Revisiting South China Sea Oceanic Spreading in Light of IODP Expedition 349 Results

Wednesday, 17 December 2014
Anne Briais, Observatory Midi-Pyrenees, Toulouse, France, Chun-Feng Li, Tongji University, Shanghai, China and Jian Lin, Woods Hole Oceanographic Inst, Woods Hole, MA, United States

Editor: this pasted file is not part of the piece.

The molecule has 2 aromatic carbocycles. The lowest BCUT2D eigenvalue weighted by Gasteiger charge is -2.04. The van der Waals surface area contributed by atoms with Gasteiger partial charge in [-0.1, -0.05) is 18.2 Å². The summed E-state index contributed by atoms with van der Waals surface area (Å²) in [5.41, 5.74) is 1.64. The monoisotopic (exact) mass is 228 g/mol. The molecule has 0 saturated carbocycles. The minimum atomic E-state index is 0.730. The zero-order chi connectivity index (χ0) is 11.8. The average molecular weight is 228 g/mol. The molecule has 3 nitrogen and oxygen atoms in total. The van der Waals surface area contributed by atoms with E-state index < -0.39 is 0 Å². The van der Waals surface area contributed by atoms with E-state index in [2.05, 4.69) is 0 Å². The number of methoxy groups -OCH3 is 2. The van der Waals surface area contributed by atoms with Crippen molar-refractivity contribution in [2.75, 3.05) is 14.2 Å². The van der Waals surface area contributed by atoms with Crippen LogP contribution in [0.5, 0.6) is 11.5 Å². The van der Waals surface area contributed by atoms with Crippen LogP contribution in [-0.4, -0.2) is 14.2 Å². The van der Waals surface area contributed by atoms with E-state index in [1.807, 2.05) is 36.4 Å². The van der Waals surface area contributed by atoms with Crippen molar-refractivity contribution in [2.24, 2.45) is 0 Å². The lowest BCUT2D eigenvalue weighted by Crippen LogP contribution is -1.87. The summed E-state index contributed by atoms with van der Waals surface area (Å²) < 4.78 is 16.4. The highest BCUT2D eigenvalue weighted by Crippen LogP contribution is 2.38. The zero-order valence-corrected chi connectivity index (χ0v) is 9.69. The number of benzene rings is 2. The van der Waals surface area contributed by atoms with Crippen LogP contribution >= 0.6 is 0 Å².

One of the main objectives of International Ocean Discovery Program (IODP) Expedition 349 was to constrain the age of the initiation and termination of seafloor spreading in the South China Sea (SCS) basin. Expedition 349 drilled three sites (U1431, U1433, and U1434) into the basaltic crustal basement near the fossil spreading center in the East and Southwest Subbasins. Shipboard biostratigraphic analysis of microfossils from the sediment immediately above or between flows in the basaltic basement indicates early Miocene ages: 16.7–17.6 Ma for Site U1431 in the East Subbasin and ~18–21 Ma for Site U1433 in the Southwest Subbasin. The similarity in preliminary crustal age between sites suggests a similar age for the cessation of spreading in both the East and Southwest Subbasins. This observation rules out some of the tectonic models for the opening of the SCS in which the Southwest Subbasin was older than the East Subbasin. Expedition 349 also drilled Site U1435 on a bathymetric high along the northwestern continent-ocean boundary. Onboard core description, biostratigraphy and magnetostratigraphy revealed that sediment at this site shows a sharp discontinuity at about 33 Ma, with shallow-water sandstones and mudstones of unknown age below the disconformity and deep-water marine deposits above. We infer that this represents the transition from breakup to the beginning of oceanic spreading. The oceanic seafloor spreading in the SCS, from 33 to ~16-18 Ma, is thus coeval with a large part of the left-lateral motion along the Ailao Shan-Red River Fault Zone (dated 34 to 17 Ma). Through the calibration of magnetic anomaly models, the expedition results will therefore permit a better reconstruction of the spreading history of the basin. We use the age constraints provided by the biostratigraphic, magnetostratigraphic and radiometric dating analyses to build new synthetic profiles and identify magnetic anomalies in the SCS. A compilation of this new data with existing magnetic anomaly data allows us to trace isochrons through most of the East and the Southwest Subbasins.